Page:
Dorothy Dandridge made history when she became the first black woman to receive a Best Actress nomination for playing Carmen Jones in Otto Preminger's opera movie, Carmen Jones. Despite this nomination she did not have many other big roles. If I really think about it, then she may have been third in the voting process, but fourth or fifth is (unfortunately) more likely. It was mainly a so-called "two-horse race".
Carmen Jones is a... movie. I really don't know what to say about it. It's very interesting and entertaining, but probably it's mostly strange. Many people consider it a classic, but I think that might be due to the fact that it was very groundbreaking as there were only black people in the cast. Nevertheless, it's very enjoyable, though there are some moments which are hard to follow since the film slows down sometimes. The actors give quite tolerable performances, though Harry Belafonte is a bit annoying sometimes.
But it's the movie of Dorothy Dandgridge, everything is about her, we see her, we root for her, we hate and love her at the same time. First of all, I must say how unusually beautiful Ms. Dandridge was. She had a kind of wild charisma and she was so sexy and attractive. Yes, the key word for this performance is probably attractive. This role is neither baity nor demanding, but there's some kind of a force which makes you pay attention to Dandridge's acting.
Dorothy did not do her own singing, but that takes nothing away from her achievement. What she actually does in this movie is quite great and memorable. Plus during the singing scenes the face is so expressive that you can turn down the volume and you know what Carmen sings by only watching her.
I was instantly mesmerized by her presence in her very first scene, but that's also due to the great directing. Everyone in the movie looks at Carmen, so you have to do that too. There's a woman, who's lively, beautiful, sexy and you just cannot take your eyes off her. Dandridge has a very unusually magnetic screen presence, which makes her performance very sharp, natural and a bit rough, if you know what I mean.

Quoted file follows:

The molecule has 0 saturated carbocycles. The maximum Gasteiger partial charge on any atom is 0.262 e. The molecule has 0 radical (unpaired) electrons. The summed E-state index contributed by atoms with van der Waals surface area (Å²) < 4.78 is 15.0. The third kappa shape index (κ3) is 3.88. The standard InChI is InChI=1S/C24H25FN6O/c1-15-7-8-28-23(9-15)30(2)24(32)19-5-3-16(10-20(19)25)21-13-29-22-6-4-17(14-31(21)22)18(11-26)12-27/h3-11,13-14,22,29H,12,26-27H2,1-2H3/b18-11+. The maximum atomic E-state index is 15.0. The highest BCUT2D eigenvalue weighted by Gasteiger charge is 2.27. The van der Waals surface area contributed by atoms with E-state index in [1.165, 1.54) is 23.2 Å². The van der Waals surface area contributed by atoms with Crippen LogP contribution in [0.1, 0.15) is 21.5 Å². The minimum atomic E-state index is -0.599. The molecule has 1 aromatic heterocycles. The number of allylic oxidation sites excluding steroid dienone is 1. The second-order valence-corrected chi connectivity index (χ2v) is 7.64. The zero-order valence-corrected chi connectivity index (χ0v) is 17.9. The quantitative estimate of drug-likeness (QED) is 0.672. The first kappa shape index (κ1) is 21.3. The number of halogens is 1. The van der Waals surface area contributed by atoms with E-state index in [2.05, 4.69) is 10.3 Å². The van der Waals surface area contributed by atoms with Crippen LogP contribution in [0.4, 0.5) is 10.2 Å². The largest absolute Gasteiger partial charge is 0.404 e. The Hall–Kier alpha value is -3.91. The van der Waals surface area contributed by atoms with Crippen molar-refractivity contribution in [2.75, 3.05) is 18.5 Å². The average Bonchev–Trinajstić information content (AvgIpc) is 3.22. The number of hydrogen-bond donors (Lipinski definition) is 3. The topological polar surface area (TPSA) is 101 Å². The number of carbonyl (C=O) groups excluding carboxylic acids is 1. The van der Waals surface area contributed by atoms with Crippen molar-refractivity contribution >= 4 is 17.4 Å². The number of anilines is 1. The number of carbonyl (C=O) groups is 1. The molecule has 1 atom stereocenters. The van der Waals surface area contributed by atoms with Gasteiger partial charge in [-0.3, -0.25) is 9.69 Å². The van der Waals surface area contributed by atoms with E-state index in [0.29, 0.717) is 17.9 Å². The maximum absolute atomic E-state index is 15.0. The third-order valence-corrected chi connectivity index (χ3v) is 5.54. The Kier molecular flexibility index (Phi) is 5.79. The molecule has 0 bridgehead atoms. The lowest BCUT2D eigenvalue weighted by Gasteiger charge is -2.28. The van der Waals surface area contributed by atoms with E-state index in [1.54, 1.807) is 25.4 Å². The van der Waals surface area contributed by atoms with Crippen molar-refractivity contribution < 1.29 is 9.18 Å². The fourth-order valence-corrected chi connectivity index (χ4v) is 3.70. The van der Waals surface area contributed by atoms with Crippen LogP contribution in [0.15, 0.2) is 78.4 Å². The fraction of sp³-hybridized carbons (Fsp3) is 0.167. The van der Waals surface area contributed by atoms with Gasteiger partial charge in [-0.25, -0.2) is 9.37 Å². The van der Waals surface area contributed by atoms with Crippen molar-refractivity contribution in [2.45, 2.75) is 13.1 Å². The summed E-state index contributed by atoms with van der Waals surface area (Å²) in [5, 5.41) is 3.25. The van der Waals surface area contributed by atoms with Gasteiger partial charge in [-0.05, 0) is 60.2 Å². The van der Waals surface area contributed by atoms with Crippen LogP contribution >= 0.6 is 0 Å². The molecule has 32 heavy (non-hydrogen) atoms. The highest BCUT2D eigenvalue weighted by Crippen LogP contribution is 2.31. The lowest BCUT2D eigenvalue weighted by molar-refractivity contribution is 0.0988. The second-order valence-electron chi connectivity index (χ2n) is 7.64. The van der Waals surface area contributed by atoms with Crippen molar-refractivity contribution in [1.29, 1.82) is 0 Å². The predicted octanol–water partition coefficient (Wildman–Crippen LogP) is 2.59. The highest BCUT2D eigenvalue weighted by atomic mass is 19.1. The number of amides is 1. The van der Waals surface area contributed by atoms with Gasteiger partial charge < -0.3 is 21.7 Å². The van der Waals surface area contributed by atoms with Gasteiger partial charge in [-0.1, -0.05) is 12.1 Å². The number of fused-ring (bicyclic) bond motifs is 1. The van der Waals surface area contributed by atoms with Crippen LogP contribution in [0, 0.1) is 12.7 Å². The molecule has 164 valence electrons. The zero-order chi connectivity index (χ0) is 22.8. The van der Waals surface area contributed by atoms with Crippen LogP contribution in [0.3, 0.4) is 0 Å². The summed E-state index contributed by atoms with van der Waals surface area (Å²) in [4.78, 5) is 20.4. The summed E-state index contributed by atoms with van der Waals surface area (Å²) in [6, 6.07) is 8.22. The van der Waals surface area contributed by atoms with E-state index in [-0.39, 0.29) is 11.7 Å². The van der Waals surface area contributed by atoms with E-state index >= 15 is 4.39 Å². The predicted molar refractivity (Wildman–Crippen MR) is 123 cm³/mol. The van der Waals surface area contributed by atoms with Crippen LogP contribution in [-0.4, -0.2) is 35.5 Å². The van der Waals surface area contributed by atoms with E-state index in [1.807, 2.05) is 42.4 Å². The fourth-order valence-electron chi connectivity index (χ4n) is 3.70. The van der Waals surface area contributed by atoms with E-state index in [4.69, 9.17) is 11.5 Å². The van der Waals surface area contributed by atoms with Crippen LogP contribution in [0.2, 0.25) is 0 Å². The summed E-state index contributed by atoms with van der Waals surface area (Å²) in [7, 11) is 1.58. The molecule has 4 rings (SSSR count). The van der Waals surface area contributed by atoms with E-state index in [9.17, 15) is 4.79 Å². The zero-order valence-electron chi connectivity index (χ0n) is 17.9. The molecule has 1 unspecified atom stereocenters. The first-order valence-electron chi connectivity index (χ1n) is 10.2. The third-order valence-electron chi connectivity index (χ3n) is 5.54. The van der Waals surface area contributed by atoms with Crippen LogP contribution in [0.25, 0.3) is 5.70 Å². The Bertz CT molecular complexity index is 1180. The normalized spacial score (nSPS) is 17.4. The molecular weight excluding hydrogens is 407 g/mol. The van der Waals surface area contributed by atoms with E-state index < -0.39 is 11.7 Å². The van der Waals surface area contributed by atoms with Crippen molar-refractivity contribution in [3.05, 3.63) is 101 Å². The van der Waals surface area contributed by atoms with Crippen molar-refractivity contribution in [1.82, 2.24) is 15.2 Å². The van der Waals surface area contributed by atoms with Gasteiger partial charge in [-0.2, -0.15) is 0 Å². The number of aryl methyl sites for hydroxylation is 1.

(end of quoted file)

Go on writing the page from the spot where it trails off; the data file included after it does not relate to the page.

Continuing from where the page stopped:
Dorothy has her best scenes in the beginning where the guy named Joe has to take her to prison, while Carmen wants to both escape and seduce the guy. And along with Joe, we are certainly seduced too. She so perfectly portrayed the wild and restless nature of this woman, that it left me speechless. Again: it attracted my attention.
Another interesting aspect of the performance is that Dandridge never really tries to make the audience sympathize with her nor makes Carmen a tragic heroine. Instead she shows all the flaws of this very complex character and carefully (and invisibly) developes her. Though I must say that she should have concentrated a bit more on the development as every change in Carmen is a bit sudden.
Although I have been mostly raving about her, Dandridge's performance is not flawless: it's not as thin as Jane Wyman's yesterday, but it's much less emotionally effective. Although I was very much entertained by Dorothy, she did not really move me (she did not even try as I said). As I previously said, it's very interesting that she did not make Carmen a tragic heroine, but a little emotional connection with the audience would not have harmed her acting. And this is not a minor thing as in some way, a performer should connect to the audience emotionally.
However, I must admit that I was totally charmed and mesmerized by the magnetic presence and extraordinary beauty of Ms. Dandridge, who gave a very exciting, wild, sexy and attractive performance as a very complicated woman. It's legendary status may be questionable, but it's a great achievement by a great talent, who knew how to impress the audience. It's a very strong and deserving four.
So what do you think? Any predictions, observations, off-topic questions? Judy is next and her review comes tomorrow.